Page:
The conventional wisdom: Lincoln spent too much time hanging out in the middle of the road and got run over.

The reality: There are parallels between what Rand Paul accomplished in Kentucky and what Bill Halter did in Arkansas. As I mentioned earlier, Kentucky is not a particularly good state for real libertarians. Likewise, Arkansas is not an especially good state for netroots progressives, who are mostly white, liberal, and college-educated, whereas the state’s Democratic primary electorate is 61 percent non-college, 64 percent non-liberal, and contains a fair number of black voters.

Halter endeared himself to national progressives and to unions with his vocal support of the public option, giving him money, momentum and media attention. But to Arkansasans, he was a relatively familiar face (as the sitting Lieutenant Governor) who ran a relatively non-ideological campaign, railing against corruption, bailouts, and wishy-washiness, as challengers of all political persuasions are doing. Halter came out against cap-and-trade, on the other hand, and tried his best to avoid taking a position on contentious social issues.

Certainly this is a rough environment for moderates, but Lincoln made matters worse by drawing unnecessary attention to herself on health care, and by picking the wrong issues to moderate upon: yes on TARP, no on the public option is a set of positions that very few rank-and-file Democrats (or voters of any kind) will share. And she was a very incumbent-y incumbent in an environment where incumbents are not popular.

Of course, we should not yet be speaking about her in the past tense; Lincoln could still win the run-off. But I suspect that the presumably superior enthusiasm of Halter’s voters will pay off for him in three weeks. Turnout was actually not bad in Arkansas — in fact, it slightly exceeded turnout in the 2008 Presidential primary — but I don’t know if Blanche Lincoln is the sort of person for whom people are going to get up off the couch to vote for twice in one month.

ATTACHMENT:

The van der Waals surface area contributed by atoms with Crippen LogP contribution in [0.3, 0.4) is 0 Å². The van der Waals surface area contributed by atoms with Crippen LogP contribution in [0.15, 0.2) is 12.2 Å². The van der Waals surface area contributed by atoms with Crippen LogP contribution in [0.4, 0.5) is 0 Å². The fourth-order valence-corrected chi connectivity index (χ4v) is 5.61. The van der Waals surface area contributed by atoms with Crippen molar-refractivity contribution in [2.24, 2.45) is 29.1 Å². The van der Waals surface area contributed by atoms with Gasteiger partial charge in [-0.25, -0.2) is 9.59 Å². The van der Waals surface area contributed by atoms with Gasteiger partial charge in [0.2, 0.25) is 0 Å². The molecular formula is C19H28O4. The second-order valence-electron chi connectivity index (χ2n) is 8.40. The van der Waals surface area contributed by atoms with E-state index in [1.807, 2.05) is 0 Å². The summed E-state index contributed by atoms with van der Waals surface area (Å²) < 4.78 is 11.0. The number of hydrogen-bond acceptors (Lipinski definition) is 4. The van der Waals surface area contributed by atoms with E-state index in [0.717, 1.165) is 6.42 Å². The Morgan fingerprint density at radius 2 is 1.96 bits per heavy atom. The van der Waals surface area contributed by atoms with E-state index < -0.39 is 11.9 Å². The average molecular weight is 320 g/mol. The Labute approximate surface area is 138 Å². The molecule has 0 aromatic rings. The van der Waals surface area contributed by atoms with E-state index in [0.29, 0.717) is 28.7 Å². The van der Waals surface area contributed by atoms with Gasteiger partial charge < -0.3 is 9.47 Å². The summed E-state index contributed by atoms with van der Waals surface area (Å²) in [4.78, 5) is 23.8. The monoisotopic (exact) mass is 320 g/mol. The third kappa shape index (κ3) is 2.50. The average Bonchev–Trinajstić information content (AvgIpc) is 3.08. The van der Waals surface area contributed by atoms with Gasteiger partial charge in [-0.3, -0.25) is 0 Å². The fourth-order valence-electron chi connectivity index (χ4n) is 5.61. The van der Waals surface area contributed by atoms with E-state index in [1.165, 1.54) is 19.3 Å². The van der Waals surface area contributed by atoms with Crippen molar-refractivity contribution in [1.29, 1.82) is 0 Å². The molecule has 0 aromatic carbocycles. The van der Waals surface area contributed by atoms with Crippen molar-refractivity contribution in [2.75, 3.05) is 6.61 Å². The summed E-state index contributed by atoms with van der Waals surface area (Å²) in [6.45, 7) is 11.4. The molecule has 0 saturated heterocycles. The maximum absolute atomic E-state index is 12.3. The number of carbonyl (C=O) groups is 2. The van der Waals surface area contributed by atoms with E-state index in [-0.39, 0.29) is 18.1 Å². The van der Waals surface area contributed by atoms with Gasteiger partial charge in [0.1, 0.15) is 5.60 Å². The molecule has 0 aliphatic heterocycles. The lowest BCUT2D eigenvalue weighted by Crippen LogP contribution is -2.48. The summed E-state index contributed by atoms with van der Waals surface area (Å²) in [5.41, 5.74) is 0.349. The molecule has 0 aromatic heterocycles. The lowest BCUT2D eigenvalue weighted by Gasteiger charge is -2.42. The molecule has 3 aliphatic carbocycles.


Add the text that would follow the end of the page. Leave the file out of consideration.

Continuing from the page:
Pennsylvania 12th Congressional District — Special election

The results: Mark Critz (D) defeats Tim Burns (R), 53-45.

The conventional wisdom: A big, clutch win for Democrats.

The reality: Neither outcome would have been surprising here. The polling showed a toss-up, and the district (with a PVI of R+1) is close to the national median. There’s a lot of variance in open-seat elections for the House; even in an environment like 2008, Democrats would have had about a 30 percent chance of losing this seat, and even in one as relatively poor for them as 2004, they would have had about a 40 percent chance of winning it.

Still, the 8-point margin of victory was surprising. As I wrote yesterday morning: “It’s really only if one of the candidates wins by middle-to-high single digits … that [PA-12] might tell us something”, and Critz met that threshold.

Republicans have some decent excuses; they may have been harmed by the fact that there was a contentious Democratic Senate primary occurring at the same time, for instance, and the DCCC seems to have a peculiar knack for winning special elections. The Democratic candidate ran against his party’s health care bill! But make no mistake: there are garbage cans being kicked, and consultants being sworn at, at NRCC headquarters right now. And the Republicans may need to engage in some self-reflection about whether nationalizing the race will be the optimal strategy in each of 50 distinct states and 435 distinct Congressional Districts.